Jacob Frank

Jacob Frank will always be remembered as one of the most frightening phenomena in Jewish history: a religious leader who, whether for purely self-interested motives or otherwise, was in all his actions a truly corrupt and degenerate individual.

So wrote one of the greatest Jewish scholars of our time, Gershom Scholem—and it can be stated with certainty that one anniversary in 1991 which Jews will not commemorate is the bicentenary of the death of the pseudo-Messiah Jacob Frank. Born in Podolia in 1726 as Yaakov ben Yehuda Leib, Frank was educated within the traditional confines of Orthodoxy. His teacher, however, was a closet Sabbatean and a supporter of one of Shabetai Zevi’s most radical followers, Baruchya Russo. Frank, for example, did not study Talmud but instead absorbed the mysteries of the Zohar.

The Ashkenazi Frank spent many years in Turkey under the tutelage of his Sephardi teachers. When he later revealed himself as a successor and perhaps a spiritual reincarnation of Shabetai Zevi to Polish Jewry, they labelled him “Frank” in recognition of his Sephardi acculturation. Frank developed Sabbatean thought—”Praised be He who permits the forbidden”—to an inevitable nihilistic conclusion. He stripped Sabbateanism of its Kabbalistic symbolism and while upholding the figure of Shabetai Zevi as Messiah and Teacher, he substantially revised his teachings. Frank proclaimed a greater, almost evangelical openness which many of his Sabbatean contemporaries had been reluctant to espouse. Such an approach led in due course to a theological confrontation with the rabbinical authorities, but there was one area which aroused great bitterness amongst traditional Jews.

Frank’s sense of public relations lifted the veil on Sabbatean attitudes to sexual morality. The unloading of sexual taboos was regarded as the gateway to messianic freedom. The eternal curse on Eve, it was argued, after the Garden of Eden, lost its potency in the Messianic world. Eve, indeed, may have belonged to several men in Paradise. Orgiastic rituals and widespread promiscuity became a mainstay of the Sabbatean philosophy by the end of the seventeenth century. The early Sabbateans introduced the festival of “Purim” where wife-swapping was part and parcel of the ritual. Baruchya Russo even abrogated the prohibition on incest.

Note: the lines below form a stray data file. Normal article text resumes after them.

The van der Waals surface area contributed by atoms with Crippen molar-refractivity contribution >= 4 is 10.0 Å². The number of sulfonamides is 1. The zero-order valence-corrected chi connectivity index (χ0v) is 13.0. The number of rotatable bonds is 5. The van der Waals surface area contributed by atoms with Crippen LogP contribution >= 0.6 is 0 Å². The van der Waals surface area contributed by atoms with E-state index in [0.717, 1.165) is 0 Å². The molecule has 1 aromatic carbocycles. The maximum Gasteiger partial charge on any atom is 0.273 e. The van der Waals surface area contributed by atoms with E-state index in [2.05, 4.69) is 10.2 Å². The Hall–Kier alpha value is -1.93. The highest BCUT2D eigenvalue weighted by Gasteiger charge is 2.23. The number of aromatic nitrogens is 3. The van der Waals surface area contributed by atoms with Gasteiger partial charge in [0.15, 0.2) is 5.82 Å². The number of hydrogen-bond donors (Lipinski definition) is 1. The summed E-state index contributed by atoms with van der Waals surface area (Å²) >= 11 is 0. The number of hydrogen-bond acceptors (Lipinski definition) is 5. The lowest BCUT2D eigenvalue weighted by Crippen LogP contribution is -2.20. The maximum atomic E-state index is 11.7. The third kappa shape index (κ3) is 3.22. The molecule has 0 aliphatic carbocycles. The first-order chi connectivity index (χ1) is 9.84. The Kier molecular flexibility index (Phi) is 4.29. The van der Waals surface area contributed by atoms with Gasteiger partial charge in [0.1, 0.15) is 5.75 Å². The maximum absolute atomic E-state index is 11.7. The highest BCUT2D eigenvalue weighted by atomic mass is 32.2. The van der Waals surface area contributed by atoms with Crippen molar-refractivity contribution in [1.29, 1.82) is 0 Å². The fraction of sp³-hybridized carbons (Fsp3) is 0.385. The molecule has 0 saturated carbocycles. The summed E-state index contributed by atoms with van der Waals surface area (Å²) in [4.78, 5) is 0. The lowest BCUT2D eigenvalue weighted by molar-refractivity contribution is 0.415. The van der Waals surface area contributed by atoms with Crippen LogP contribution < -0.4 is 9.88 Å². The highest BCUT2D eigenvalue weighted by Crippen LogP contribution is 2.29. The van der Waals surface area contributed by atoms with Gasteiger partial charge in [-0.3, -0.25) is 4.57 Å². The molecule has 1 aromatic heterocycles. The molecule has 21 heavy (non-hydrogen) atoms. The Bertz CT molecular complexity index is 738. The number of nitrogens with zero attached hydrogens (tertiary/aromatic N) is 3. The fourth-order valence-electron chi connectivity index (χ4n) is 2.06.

This struck centrally at the strict code of sexual conduct which Judaism had defended down the centuries and this sense of intense hostility fuelled the vitriolic attacks on Frank and his followers, the “contra-talmudists”. Frank retaliated by approaching the local clergy and enlisted their support. The Polish bishops listened attentively because Frank was able to colour his presentation of Messiahship with a neo-Christian veneer. During a disputation at Kamieniec in 1757, he invoked the blood libel by claiming that the Talmud teaches that Jews need Christian blood. As a result, the Talmud was publicly burned in a number of Polish cities.

Frank’s conversion to Christianity came as almost a relief to his opponents. Revealing himself as “the true Jacob”, he convinced his followers of the necessity to maintain an inner “burden of silence” whilst publicly parading as Christians. He informed the Polish authorities of his intention to convert, but demanded to lead a separate existence. This meant retaining traditional Jewish names and garments, maintaining a prohibition on the eating of pork, continuing to wear peot (sidelocks), observing sab-bath on both Saturday and Sunday and keeping the holy book of the Zohar. Whilst some followed Frank into Catholicism, others remained loyal to him but continued within the Jewish fold.

Frank advocated the annihilation of religion as religious dogma, yet his sect effectively died with him. The characterization of Frank as the man who believed that “the violation of the Torah could become its fulfillment” led Gershom Scholem to see him as part of the chain of events leading to the Haskalah and the birth of the Reform Movement in the nineteenth century. The charismatic yet satanic power of Frank entrapped many who perhaps were searching for a path to embrace modernity and paradoxically to climb over the ghetto walls. Ironically, the onset of the French Revolution instilled a sense of vindication into the dwindling band of Frankists. Scholem termed them Frankist “Jacobins”.

The fate of the Frankists in the nineteenth century is shrouded in mystery. Their disappearance was accelerated by a concerted effort to disguise their ritual and to hide their documents, to conceal their inner world from the eyes of outsiders. Yet he network of contacts between the crypto-Islamic Donmeh Sabbatean sect in Turkey and the crypto-Christian Frankists in Poland probably persisted until the early part of this century Whether any adherents of Shabetai Zevi and Jacob Frank still pay homage to the faith of their immediate forebears is doubtful. Modernity, assimilation and mass destruction have almost certainly taken their toll and finally closed a fascinating but dark chapter in Jewish history.

Jewish Quarterly Spring 1991



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